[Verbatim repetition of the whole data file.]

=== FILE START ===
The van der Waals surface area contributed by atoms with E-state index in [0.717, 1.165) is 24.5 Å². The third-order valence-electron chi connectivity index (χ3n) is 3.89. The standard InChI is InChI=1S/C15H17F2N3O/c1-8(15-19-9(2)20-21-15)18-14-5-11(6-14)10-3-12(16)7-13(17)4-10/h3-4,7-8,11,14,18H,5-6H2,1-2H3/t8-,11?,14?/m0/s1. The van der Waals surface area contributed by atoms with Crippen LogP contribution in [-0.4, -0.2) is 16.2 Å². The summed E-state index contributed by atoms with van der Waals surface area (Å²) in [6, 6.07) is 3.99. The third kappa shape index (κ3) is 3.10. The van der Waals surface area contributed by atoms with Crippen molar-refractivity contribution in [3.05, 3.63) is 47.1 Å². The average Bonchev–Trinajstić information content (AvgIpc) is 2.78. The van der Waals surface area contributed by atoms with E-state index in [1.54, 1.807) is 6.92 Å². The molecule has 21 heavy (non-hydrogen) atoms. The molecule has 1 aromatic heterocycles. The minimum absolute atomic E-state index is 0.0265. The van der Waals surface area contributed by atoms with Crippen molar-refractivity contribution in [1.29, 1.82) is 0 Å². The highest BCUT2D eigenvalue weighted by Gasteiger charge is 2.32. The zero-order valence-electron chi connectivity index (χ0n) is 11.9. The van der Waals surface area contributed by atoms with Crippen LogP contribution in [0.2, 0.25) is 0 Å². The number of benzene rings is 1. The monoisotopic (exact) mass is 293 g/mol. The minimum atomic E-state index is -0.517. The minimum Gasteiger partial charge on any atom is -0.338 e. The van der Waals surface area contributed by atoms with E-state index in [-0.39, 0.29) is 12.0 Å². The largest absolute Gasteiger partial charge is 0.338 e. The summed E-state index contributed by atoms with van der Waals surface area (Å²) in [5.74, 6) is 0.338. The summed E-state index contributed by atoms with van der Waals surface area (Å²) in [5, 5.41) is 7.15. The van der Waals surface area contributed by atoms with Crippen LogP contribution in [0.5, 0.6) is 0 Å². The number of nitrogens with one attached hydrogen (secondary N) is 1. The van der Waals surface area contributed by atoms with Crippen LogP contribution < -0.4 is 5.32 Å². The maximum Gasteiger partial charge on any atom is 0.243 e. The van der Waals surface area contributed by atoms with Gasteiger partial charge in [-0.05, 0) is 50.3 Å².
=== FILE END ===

The van der Waals surface area contributed by atoms with E-state index in [0.717, 1.165) is 24.5 Å². The third-order valence-electron chi connectivity index (χ3n) is 3.89. The standard InChI is InChI=1S/C15H17F2N3O/c1-8(15-19-9(2)20-21-15)18-14-5-11(6-14)10-3-12(16)7-13(17)4-10/h3-4,7-8,11,14,18H,5-6H2,1-2H3/t8-,11?,14?/m0/s1. The van der Waals surface area contributed by atoms with Crippen LogP contribution in [-0.4, -0.2) is 16.2 Å². The summed E-state index contributed by atoms with van der Waals surface area (Å²) in [6, 6.07) is 3.99. The third kappa shape index (κ3) is 3.10. The van der Waals surface area contributed by atoms with Crippen molar-refractivity contribution in [3.05, 3.63) is 47.1 Å². The average Bonchev–Trinajstić information content (AvgIpc) is 2.78. The van der Waals surface area contributed by atoms with E-state index in [1.54, 1.807) is 6.92 Å². The molecule has 21 heavy (non-hydrogen) atoms. The molecule has 1 aromatic heterocycles. The minimum absolute atomic E-state index is 0.0265. The van der Waals surface area contributed by atoms with Crippen molar-refractivity contribution in [1.29, 1.82) is 0 Å². The highest BCUT2D eigenvalue weighted by Gasteiger charge is 2.32. The zero-order valence-electron chi connectivity index (χ0n) is 11.9. The van der Waals surface area contributed by atoms with Crippen LogP contribution in [0.2, 0.25) is 0 Å². The number of benzene rings is 1. The monoisotopic (exact) mass is 293 g/mol. The minimum atomic E-state index is -0.517. The minimum Gasteiger partial charge on any atom is -0.338 e. The van der Waals surface area contributed by atoms with E-state index in [-0.39, 0.29) is 12.0 Å². The largest absolute Gasteiger partial charge is 0.338 e. The summed E-state index contributed by atoms with van der Waals surface area (Å²) in [5.74, 6) is 0.338. The summed E-state index contributed by atoms with van der Waals surface area (Å²) in [5, 5.41) is 7.15. The van der Waals surface area contributed by atoms with Crippen LogP contribution in [0.5, 0.6) is 0 Å². The number of nitrogens with one attached hydrogen (secondary N) is 1. The van der Waals surface area contributed by atoms with Crippen LogP contribution < -0.4 is 5.32 Å². The maximum Gasteiger partial charge on any atom is 0.243 e. The van der Waals surface area contributed by atoms with Gasteiger partial charge in [-0.05, 0) is 50.3 Å².